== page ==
Completely off topic, but the section of Route 4 from Portsmouth to the interstate is so annoying. So glad the girlfriend no longer attends UNH.

Re: Park City area resorts.

The best part is that the tourists don't ski the really good stuff. All the 'core skiers are in LCC/BCC, so you can rip the gnar-gnar to your heart's content without encountering too many bark-eating hooligans.

You can find untracked GOOD stuff at say, Jupiter Peak at PCMR days after a dump.
-Garrett
post #24 of 29
Somewhere around here I have a video called something like "Ski Park City" by a pal of mine in SLC, Mark White.

I spent 2 weeks in Park City, driving around and skiing every area in LCC and BCC and PC. We ended up skiing Canyons 3 days- it was a good value for money, close, for some reason it had better snow than Park City or Deer Valley that week. Get off the beaten track, and you'll find some good runs. My recommendation: Stay in PC, and get a rental car, so you can explore all the areas. You can get to PC easily from anyplace in town, BTW.

Deer Valley is very posh, veyr groomed and has prices to match.

The weirdest thing about PC is the abundance of shops selling outrageously expensive high-end glass objects. I can't imagine being the UPS guy there- it has a main street/and sidewalks that could double as a luge track.

Also the Utah liquor laws are Byzantine in the extreme- I spent 20 minutes in Safeway looking for wine!
post #25 of 29
Quote:
Originally Posted by skiingman
Completely off topic, but the section of Route 4 from Portsmouth to the interstate is so annoying. So glad the girlfriend no longer attends UNH.

Re: Park City area resorts.

The best part is that the tourists don't ski the really good stuff. All the 'core skiers are in LCC/BCC, so you can rip the gnar-gnar to your heart's content without encountering too many bark-eating hooligans.

You can find untracked GOOD stuff at say, Jupiter Peak at PCMR days after a dump.
-Garrett
Off-topic response: I think the latest plan is to replace the bridge to Dover in 2010 and pay for it with a toll booth. In a no income tax / no sales tax state, it takes them a while to deal with infrastructure projects.

I agree that DV/PCMR/Canyons are great spots to avoid the powder Nazis. The problem is that they only get half the snow of LCC. I was over at Snowbird skiing epic powder and dropped over to the Canyons for a day to ski with a former ASC VP buddy of mine. 9990 had good conditions but the rest of the place received 6" of fluff rather than the 3' I'd been floating on. Jupiter vs the rest of PCMR is the same way. Still, when there's good snow, I personally prefer the PC resorts to LCC since there's so much more elbow room on the terrain I ski.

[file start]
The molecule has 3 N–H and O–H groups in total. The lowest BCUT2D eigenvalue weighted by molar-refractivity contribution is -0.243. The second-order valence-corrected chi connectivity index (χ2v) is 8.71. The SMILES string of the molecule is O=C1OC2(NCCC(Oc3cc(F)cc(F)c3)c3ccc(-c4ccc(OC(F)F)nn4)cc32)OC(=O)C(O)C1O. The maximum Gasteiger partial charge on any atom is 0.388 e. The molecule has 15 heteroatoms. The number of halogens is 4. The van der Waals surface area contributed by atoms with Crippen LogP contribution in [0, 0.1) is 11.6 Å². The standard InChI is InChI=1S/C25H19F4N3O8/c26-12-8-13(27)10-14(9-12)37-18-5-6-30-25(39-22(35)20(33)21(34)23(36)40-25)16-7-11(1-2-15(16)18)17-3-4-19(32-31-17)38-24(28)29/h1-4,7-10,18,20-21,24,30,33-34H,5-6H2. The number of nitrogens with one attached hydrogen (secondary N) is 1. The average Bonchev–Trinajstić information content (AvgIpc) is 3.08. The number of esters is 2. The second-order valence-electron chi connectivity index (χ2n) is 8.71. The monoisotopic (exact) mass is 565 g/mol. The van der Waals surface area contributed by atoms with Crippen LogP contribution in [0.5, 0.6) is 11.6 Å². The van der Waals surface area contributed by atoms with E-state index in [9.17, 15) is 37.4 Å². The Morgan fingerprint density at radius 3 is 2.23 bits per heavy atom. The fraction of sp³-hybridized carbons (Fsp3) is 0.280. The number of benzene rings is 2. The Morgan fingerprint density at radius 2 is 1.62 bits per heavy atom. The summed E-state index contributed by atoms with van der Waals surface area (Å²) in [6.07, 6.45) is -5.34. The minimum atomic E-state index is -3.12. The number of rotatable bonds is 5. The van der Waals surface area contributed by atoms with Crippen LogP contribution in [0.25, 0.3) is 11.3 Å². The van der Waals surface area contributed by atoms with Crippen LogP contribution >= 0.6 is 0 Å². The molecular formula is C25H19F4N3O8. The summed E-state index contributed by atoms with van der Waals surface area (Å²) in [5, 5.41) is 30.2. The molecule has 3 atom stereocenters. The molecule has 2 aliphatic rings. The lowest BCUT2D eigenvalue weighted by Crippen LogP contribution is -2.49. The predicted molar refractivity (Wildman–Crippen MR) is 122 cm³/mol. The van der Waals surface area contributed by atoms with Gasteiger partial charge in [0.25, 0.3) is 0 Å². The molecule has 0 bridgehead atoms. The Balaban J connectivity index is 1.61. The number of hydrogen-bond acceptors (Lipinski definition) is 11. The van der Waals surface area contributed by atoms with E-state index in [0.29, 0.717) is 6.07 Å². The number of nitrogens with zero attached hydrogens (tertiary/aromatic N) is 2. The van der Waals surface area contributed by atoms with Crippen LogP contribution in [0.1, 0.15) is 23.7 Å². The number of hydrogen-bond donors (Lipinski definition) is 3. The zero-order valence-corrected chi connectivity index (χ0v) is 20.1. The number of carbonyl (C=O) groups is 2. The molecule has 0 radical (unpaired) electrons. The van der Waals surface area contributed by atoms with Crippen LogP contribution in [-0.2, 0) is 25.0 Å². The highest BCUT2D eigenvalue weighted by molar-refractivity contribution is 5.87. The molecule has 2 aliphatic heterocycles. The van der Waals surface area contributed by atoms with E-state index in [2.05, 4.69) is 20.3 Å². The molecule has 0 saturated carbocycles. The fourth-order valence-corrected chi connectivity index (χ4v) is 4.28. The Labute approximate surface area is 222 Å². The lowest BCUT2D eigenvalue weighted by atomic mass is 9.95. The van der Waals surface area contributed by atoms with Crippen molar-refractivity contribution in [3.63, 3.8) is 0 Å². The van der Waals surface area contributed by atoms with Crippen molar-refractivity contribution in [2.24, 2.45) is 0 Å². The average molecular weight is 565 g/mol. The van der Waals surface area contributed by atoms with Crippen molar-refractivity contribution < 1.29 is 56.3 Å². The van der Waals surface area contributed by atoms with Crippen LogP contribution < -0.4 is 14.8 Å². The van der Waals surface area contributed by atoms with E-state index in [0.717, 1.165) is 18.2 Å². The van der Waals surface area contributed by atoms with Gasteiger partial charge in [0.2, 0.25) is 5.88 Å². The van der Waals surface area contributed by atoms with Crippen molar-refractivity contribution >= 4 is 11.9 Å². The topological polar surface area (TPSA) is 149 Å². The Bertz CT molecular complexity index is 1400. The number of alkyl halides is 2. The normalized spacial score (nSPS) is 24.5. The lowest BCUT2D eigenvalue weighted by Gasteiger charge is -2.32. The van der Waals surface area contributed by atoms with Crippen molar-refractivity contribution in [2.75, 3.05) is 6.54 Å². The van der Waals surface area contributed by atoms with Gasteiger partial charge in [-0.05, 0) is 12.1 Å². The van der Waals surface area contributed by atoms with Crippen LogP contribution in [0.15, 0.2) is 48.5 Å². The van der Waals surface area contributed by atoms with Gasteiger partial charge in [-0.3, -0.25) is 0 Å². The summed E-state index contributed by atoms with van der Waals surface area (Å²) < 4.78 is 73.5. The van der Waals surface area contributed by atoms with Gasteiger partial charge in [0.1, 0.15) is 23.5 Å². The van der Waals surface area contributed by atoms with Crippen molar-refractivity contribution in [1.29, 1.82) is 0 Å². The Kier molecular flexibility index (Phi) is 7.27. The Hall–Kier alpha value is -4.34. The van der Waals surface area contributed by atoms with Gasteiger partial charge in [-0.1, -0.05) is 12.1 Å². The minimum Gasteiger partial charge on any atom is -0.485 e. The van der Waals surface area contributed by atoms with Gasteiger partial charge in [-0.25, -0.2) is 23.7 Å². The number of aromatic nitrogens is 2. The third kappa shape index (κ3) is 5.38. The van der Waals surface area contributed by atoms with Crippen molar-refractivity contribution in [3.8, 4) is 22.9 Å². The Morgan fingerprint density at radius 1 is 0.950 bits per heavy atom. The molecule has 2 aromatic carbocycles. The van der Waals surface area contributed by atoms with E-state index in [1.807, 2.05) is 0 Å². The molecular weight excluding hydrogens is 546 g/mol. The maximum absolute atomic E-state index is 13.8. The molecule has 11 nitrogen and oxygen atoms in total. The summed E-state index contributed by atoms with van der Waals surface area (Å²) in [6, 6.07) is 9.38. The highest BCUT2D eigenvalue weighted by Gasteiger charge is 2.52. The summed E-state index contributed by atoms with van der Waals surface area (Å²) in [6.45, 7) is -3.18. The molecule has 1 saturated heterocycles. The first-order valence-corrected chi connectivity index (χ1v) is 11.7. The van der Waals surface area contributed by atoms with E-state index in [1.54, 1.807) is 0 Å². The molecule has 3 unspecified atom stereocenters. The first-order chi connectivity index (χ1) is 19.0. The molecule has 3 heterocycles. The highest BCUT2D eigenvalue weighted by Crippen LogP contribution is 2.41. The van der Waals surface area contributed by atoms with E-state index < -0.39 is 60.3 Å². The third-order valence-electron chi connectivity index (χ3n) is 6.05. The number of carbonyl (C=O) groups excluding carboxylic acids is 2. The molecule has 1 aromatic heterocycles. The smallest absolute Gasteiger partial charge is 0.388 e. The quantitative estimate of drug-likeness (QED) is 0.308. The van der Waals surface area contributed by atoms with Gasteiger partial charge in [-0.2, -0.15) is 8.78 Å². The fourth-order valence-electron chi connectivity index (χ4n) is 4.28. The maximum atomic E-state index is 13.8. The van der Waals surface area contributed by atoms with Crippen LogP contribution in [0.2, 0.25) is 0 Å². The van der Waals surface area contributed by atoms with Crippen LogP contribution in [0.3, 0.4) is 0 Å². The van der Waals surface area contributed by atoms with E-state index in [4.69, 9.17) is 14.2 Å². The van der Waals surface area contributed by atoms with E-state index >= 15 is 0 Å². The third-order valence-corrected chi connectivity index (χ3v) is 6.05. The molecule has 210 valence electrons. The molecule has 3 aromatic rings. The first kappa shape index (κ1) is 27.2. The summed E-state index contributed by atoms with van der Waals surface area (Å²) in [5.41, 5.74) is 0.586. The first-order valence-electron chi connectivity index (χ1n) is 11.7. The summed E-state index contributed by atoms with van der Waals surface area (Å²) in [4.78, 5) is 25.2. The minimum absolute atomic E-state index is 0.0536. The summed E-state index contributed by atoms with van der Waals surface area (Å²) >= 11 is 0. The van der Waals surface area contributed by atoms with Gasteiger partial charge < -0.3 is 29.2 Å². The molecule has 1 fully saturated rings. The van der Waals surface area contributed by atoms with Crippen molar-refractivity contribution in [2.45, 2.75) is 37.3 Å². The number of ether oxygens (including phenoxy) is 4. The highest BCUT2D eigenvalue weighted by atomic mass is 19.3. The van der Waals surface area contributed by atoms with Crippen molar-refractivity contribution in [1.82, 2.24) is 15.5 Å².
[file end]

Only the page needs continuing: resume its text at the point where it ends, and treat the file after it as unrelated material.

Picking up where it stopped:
post #26 of 29
Quote:
Originally Posted by GeoffD
I agree that DV/PCMR/Canyons are great spots to avoid the powder Nazis. The problem is that they only get half the snow of LCC. I was over at Snowbird skiing epic powder and dropped over to the Canyons for a day to ski with a former ASC VP buddy of mine. 9990 had good conditions but the rest of the place received 6" of fluff rather than the 3' I'd been floating on. Jupiter vs the rest of PCMR is the same way. Still, when there's good snow, I personally prefer the PC resorts to LCC since there's so much more elbow room on the terrain I ski.
Yeah. Good point. Amazing how much difference in snow there can be among mountains no more than 15 miles apart as the crow flies.

Snowbasin is another oft-ignored option. With beautiful lodges, heh. Way too nice for a guy my age. I feel out of place in those buildings.
-Garrett
post #27 of 29
Quote:
Originally Posted by GeoffD
...9990 had good conditions but the rest of the place received 6" of fluff rather than the 3' I'd been floating on. Jupiter vs the rest of PCMR is the same way.
DV, PCMR & The Canyons all have micro climates. Is well documented that the base areas (around 7,000') have much less snow/quality than deep into the back areas of each resort. The 9,000' line is a good predicator of the snow quality: anything above that is very similar to the LCC/BCC resorts. The problem is that most visitors do not spend that much time up in these areas because they are either unaware of them or it is too steep for them. They therefore come back with a feeling that the PC resorts do not have as good/much snow as the BCC/LCC resorts. What's funny is that if you cut off the bottom 1/2 of these resorts, they would resemble the BCC resorts in size and vertical, and you would never get these complaints. So in essence, the PC resorts are offering larger/taller moutains and get penalized for it.

BTW, if you get lucky at the PC resorts and find at least 1’ of new at the base, go like hell up to the top parts of the mountain, because it means that there is a LOT more up there.

Powdr
post #28 of 29
Thats a good point powdr.I have spent many a happy day on Jupiter Peak and in Thaynes Canyon with side trips into Blue Slip and Mc Conkeys. Ever notice that there isn't any crowds in Puma bowl or hiking up to the chutes above? Still for a powder day I can't think a of a better place to ski then Deer Valley.
post #29 of 29
Quote:
Originally Posted by skiingman
Yeah. Good point. Amazing how much difference in snow there can be among mountains no more than 15 miles apart as the crow flies.
Mom used to have a house in the Summit Park a couple of exits before the Park City exit. In their microclimate, they routinely got 300" of snow when a mile away at the bottom of the hill by the freeway, it was often bare ground. Utah microclimates continue to astound me. I'm not aware of anywhere else where there is that much variance in precipitation over such a short distance.